Sweet Home Alabama |Where the skies are so blue | Sweet Home Alabama | Lord, I'm comin' home to you!
My housemates at Dixter both struggled with severe addictions to ice cream. I had a normal love of it before I lived with them, but I must say they dragged me down. Bad company corrupts good morals, so they say. I had good morals. I was principled. But even the best of principles cannot withstand the weight of a cool, pure scoop of creamy goodness thrust before you, can they? Each time they reached into the freezer and pulled out that rectangular beacon of hope, my heart would start beating a bit faster. I was a goner. Afterwards, when the deed had been done, we would look at each other, knowing we had a problem. But, we also knew the next time we would probably fall victim to its irresistible sweetness once again, even as we promised each other that was the last time. Michael would shake his head and look at us with guilty eyes and hit us with his favorite line...
"A moment on the lips, a lifetime on the hips."
That was ice cream for us, only a moment on our lips but quickly finding a home on our hips.
Now that I am home in Sweet Home Alabama, that British adventure seems like a sweet moment. Something that I sometimes feel is too good to have happened. But like the many bowls of ice cream, that sweetness has taken up residence in me, although in other places besides my hips.
Back in July I took my final train into London and boarded a plane back to the homeland. Lots of people have asked me if I miss it. I try to explain how it feels as if you have left your entire heart in another country, but at the same time feel as if your whole heart is at home. Have you ever felt conflicting things all at the same time? It's weird. Like cry on the plane three times weird.
In England new worlds and experiences were opened up. I hopped on trains to new places and always had a footpath out my backdoor to disappear down, with sheep in the fields next door and friends who were always there with a cup of tea when I got back. I worked in places I had always read about and learned more than I ever dared to imagine. And the accents!!! Just the sound of British people talking makes me believe that this world is a more eloquent and tidy place than I sometimes feel.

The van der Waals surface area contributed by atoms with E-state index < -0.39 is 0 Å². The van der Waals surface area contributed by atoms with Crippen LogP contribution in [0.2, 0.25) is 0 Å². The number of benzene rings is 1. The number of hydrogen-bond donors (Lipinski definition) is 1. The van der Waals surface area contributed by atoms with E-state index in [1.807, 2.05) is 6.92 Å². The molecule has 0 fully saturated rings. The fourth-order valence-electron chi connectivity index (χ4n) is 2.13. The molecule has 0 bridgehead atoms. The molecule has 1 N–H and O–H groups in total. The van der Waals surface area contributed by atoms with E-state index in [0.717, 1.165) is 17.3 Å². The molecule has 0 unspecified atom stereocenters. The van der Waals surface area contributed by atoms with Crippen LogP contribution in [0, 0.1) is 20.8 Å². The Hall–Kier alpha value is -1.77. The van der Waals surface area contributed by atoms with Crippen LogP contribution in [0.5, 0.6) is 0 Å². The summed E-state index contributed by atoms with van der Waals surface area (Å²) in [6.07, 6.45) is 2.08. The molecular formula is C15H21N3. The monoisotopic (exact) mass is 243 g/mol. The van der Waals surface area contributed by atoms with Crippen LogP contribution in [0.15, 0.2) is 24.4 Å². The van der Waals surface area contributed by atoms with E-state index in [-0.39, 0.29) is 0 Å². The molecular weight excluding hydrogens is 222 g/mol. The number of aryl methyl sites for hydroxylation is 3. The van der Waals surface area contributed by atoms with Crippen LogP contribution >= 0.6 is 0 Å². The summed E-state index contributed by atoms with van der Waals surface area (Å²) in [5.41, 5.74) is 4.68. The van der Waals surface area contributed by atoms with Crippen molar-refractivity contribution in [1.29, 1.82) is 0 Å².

But, on the other side of that coin is home. Where the pine trees line the highways and ridges, where there are chick-fil-a drive throughs and momma's homemade pound cake. Home is where there is fried okra and warm biscuits and coffee brewing in the morning and country music on the radio. There are people who have known you since before you could walk and still loved you when you were a fat 12 year old with braces who snuck ice-cream out of the garage freezer on the way to soccer practice. (umm so maybe I had a slight ice-cream dependency before Dixter, maybe)
Over this past year I didn't realize it was humanly possible to say "I don't know" as many times as I managed to apologetically mummer it. I moved to a foreign country, was changing jobs about every 2 months. I never knew where the bus stops were, whose seat I was accidentally taking at lunch, what the Scottish man at the post office was saying to me, or where train platforms were. I was asked for directions in cities I had just moved to and questioned about the names of plants I had never seen. The words "I don't know" became almost like a reflex, because most of the time, I just didn't know. Except when asked what I missed the most from home, to which I instinctively replied "Chick-fil-a." Chick-fil-a is the answer to most questions, right? Or Mexican food.
So what am I doing now that this dreamy British extravaganza is over??
Just kidding. I meant Mexican food.
I entered into the territory of people asking me what I was going to do when this year was over in about January. Each time I smiled and swallowed that lump in my throat and said "I don't know." It's like trying to guess the ending to a story you are in the middle of reading. Each day I worked completely changed what I had thought I wanted to do when I returned home. It's like when you have decided what you want to order on a menu then flip it over and find a million other delicious options on the other side. So much to eat and so little time! (You many have noticed that food is a priority in my life)